In general, a road should take into account its environmental conditions. In Germany and northern Europe in general, for example, it should have a light-colored surface so that it remains easily visible in the dark or in bad weather. Skid resistance, popularly known as "the grip," is essential for short braking distances. In addition, evenness of the road surface is elementary for various reasons. An uneven road has a negative effect on ride comfort in the vehicle and can damage the back in the long term, it also puts stress on the axle and body of the vehicle and has an effect on the load/cargo. Uneven surfaces also place stress on the road, e.g. additional dynamic axle loads occur in the case of dips.

In addition, the surface also influences the acoustics. Choosing an appropriate road surface can significantly reduce noise pollution around roads that are traveled at high speeds.

In which areas are there intersections with the other disciplines of tunnel engineering and traffic engineering?

In surface research, civil engineering has a significant intersection with tunnel engineering. Since there is no daylight in tunnels, a light-colored road surface can be used to reduce lighting requirements. Consideration has also been given to using modified road surfaces to reduce nitrogen oxides in tunnels. However, since such methods are not currently conceivable without sunlight, implementation will probably take some time.

With a view to the digitalization of traffic, civil engineering is also making a significant contribution to traffic technology. This applies, for example, to the detection of vehicles, either by means of sensors in the pavement structure or on the basis of sensor-capable road surfaces. Targeted traffic control reduces the stress on roads and extends their durability. Visual methods from traffic engineering, for example, to capture the condition of roads derived from vehicle data, enables the design of a map that provides information on the stress on road structures. Conversely, the finite element method from civil engineering, provides the option to simulate stresses in advance.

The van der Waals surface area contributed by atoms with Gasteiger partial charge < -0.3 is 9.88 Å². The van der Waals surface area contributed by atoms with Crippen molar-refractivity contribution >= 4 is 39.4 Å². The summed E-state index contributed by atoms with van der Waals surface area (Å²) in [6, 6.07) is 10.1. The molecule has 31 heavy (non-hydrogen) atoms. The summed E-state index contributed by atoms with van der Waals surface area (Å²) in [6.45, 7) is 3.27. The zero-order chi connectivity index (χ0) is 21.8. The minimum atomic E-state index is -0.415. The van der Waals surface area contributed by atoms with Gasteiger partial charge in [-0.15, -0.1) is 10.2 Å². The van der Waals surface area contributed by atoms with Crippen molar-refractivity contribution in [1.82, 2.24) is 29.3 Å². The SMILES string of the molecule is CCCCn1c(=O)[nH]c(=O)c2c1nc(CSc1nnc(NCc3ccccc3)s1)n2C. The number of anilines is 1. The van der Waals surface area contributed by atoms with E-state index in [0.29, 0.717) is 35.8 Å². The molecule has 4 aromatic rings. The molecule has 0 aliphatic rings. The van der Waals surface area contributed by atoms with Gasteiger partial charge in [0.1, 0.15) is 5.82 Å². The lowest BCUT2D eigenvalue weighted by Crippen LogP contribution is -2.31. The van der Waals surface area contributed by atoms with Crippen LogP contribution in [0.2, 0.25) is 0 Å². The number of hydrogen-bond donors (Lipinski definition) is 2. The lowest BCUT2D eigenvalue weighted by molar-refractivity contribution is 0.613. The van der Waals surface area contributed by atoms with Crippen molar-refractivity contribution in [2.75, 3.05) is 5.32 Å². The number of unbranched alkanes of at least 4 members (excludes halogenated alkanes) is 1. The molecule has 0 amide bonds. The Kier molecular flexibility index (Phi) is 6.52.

What makes research in the field of Test Engineering particularly exciting?

The attraction of experimental engineering lies in the constant confrontation with new challenges. One of the reasons for this is the ever-increasing demands placed on a roadway. At the beginning, for example, we were faced with the problem that vehicles were getting faster and faster and the road surfaces needed more grip accordingly. Today, the focus is more on the acoustic properties, the reason being the increasing traffic and the increasing density of the residential structure. Another important aspect is the digitalization of traffic, in which construction technology also plays a significant role. In addition, the unsealing of surfaces in the municipal sector is a key issue: on the one hand, there is a need to respond to the increasing heavy rainfall events, and on the other hand, evaporation processes can also be used to cool down overheated inner cities. In addition, rain can be used to recharge groundwater.

Road surfaces should be water permeable in the future in municipal areas, but drip losses and tire abrasion from vehicles should not enter groundwater. Therefore, options for filtration must be considered, whether direct filtration or deeper filter layers.

What makes Road Construction Technology - and especially Test Engineering - so exciting is the combination of a traditional trade with current issues and ever-changing challenges. And ... in the end it is always a great pleasure to see and experience the result in reality!